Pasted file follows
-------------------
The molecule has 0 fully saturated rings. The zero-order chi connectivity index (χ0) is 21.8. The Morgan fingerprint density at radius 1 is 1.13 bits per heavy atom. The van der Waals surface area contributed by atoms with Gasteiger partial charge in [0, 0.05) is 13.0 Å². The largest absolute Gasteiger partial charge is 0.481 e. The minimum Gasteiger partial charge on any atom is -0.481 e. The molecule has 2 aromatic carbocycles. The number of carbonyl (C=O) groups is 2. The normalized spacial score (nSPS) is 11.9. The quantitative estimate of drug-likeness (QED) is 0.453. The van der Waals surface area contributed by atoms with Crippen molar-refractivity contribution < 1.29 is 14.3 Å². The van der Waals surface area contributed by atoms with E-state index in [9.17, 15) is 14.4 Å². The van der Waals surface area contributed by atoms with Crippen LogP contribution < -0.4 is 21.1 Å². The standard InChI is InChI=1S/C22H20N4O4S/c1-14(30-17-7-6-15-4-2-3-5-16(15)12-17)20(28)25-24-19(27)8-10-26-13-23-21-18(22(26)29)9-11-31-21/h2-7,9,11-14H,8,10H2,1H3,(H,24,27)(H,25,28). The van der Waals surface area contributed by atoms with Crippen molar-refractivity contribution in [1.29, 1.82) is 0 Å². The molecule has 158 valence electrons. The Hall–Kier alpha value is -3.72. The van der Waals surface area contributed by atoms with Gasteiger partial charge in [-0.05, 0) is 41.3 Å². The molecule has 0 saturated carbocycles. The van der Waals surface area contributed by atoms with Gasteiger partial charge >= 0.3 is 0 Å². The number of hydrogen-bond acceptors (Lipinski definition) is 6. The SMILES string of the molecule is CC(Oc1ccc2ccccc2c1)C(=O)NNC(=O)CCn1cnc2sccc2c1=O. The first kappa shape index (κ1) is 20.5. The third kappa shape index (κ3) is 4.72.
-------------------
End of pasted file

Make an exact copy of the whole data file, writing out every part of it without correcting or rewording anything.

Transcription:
The molecule has 0 fully saturated rings. The zero-order chi connectivity index (χ0) is 21.8. The Morgan fingerprint density at radius 1 is 1.13 bits per heavy atom. The van der Waals surface area contributed by atoms with Gasteiger partial charge in [0, 0.05) is 13.0 Å². The largest absolute Gasteiger partial charge is 0.481 e. The minimum Gasteiger partial charge on any atom is -0.481 e. The molecule has 2 aromatic carbocycles. The number of carbonyl (C=O) groups is 2. The normalized spacial score (nSPS) is 11.9. The quantitative estimate of drug-likeness (QED) is 0.453. The van der Waals surface area contributed by atoms with Crippen molar-refractivity contribution < 1.29 is 14.3 Å². The van der Waals surface area contributed by atoms with E-state index in [9.17, 15) is 14.4 Å². The van der Waals surface area contributed by atoms with Crippen LogP contribution < -0.4 is 21.1 Å². The standard InChI is InChI=1S/C22H20N4O4S/c1-14(30-17-7-6-15-4-2-3-5-16(15)12-17)20(28)25-24-19(27)8-10-26-13-23-21-18(22(26)29)9-11-31-21/h2-7,9,11-14H,8,10H2,1H3,(H,24,27)(H,25,28). The van der Waals surface area contributed by atoms with Crippen molar-refractivity contribution in [1.29, 1.82) is 0 Å². The molecule has 158 valence electrons. The Hall–Kier alpha value is -3.72. The van der Waals surface area contributed by atoms with Gasteiger partial charge in [-0.05, 0) is 41.3 Å². The molecule has 0 saturated carbocycles. The van der Waals surface area contributed by atoms with Gasteiger partial charge >= 0.3 is 0 Å². The number of hydrogen-bond acceptors (Lipinski definition) is 6. The SMILES string of the molecule is CC(Oc1ccc2ccccc2c1)C(=O)NNC(=O)CCn1cnc2sccc2c1=O. The first kappa shape index (κ1) is 20.5. The third kappa shape index (κ3) is 4.72.